Yet given her social status and Sweden’s liberalism – which meant that women artists enjoyed more equality with their male counterparts than elsewhere in Europe – it’s not so surprising that af Klint was able to enrol at the Royal Academy in 1882. Other women studied there and the group of spiritualist artists who would later form the “Group of Five” with her were all women, too.

Spiritualism was huge in the late 19th century. Af Klint participated in seances as a teenager and as an adult would embrace the anthroposophy of Rudolf Steiner and the theosophy of Madame Blavatsky, as well as Rosicrucianism, hermeticism and esoteric offshoots of Christianity. Spiritualism was then a mainstream interest taken up by intellectuals. Those masculine abstractionist pioneers, especially Kandinsky, were absorbed by it.

Mind you, few took it to the extreme af Klint did. Early on she painted conventional works of portraiture, botanical illustration and other still lifes. But by the early 20th century she believed that her marvellously esoteric paintings were commissioned by a spirit called Amaliel, first directly guiding her hand and then in consultation.

Among her massive artistic estate – 1200 paintings, 100 texts and 26,000 pages of notes – are notebooks explaining her inspiration. As well as spiritualism, she was inspired by the scientific discoveries and technological innovations at the time, including the discovery of X-rays, which topped up her investigation of transcendental reality.

Af Klint never married but she was not a recluse. There are hints of lesbianism in some of her letters. She also belonged to various societies. Before hiding her paintings for more propitious times, she did show some at spiritualist conferences in Stockholm in 1913 and London in 1928. Their lukewarm reception from people who might have been expected to understand them best might have contributed to her withdrawal.

When she died, in the same year as Kandinsky and Mondrian but with far less fuss, she was buried with her father and mother. The family didn’t bother to update the headstone, adding to her anonymity.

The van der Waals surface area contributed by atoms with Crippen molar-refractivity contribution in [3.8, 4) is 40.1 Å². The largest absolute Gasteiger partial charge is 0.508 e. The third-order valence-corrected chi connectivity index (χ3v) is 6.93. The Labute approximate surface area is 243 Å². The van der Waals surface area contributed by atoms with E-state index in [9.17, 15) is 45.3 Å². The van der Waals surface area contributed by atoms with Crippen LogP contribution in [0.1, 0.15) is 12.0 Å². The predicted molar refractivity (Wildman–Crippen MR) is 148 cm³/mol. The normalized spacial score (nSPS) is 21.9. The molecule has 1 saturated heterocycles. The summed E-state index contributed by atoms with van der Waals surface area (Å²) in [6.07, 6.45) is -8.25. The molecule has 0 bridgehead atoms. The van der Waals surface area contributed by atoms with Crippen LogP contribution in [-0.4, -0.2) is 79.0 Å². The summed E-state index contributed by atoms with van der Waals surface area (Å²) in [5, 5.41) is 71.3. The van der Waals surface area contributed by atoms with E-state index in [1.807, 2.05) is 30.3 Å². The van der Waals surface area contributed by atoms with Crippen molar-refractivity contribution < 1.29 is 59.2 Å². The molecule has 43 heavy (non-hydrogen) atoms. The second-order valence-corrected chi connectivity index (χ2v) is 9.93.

After the 1986 show in Los Angeles, a monographic exhibition was shown at the P.S. 1 Contemporary Art Center, New York, called “Secret Pictures by Hilma af Klint”. Other small shows popped up. It wasn’t until 2013, however, that her work really exploded onto the art scene. A major retrospective at the Moderna Museet in Stockholm, A Pioneer of Abstraction, was the outcome of years of research by curator Iris Müller-Westermann. It is still the most popular exhibition the museum has ever held.

Müller-Westermann described the response to a British journalist at the time: “nice mothers, in control and perfectly dressed – it is chic to come to this museum – who found themselves crying but unable to explain”. Men, too, were moved.

The museum’s director, Daniel Birnbaum, told the same journalist, “Where would Picasso have been without his critics, his mistresses, his gallery owners? During her lifetime, af Klint had no lobby, zero, nothing. Her art was like a thought experiment: if a tree falls in the forest and no one sees it, did it fall?”

Today her name seems to be everywhere. Shows in Europe and the United States have occurred regularly in the past nine years. A documentary, Beyond the Visible, was released last year. The Sydney exhibition is the highlight of 2021 at AGNSW. It’s a must-see for anyone fascinated, not only by art itself, but by its history.

Hilma af Klint: The Secret Paintings is at the Art Gallery of NSW until September 19.

This article was first published in the print edition of The Saturday Paper on June 19, 2021 as "Spiritual rebirth".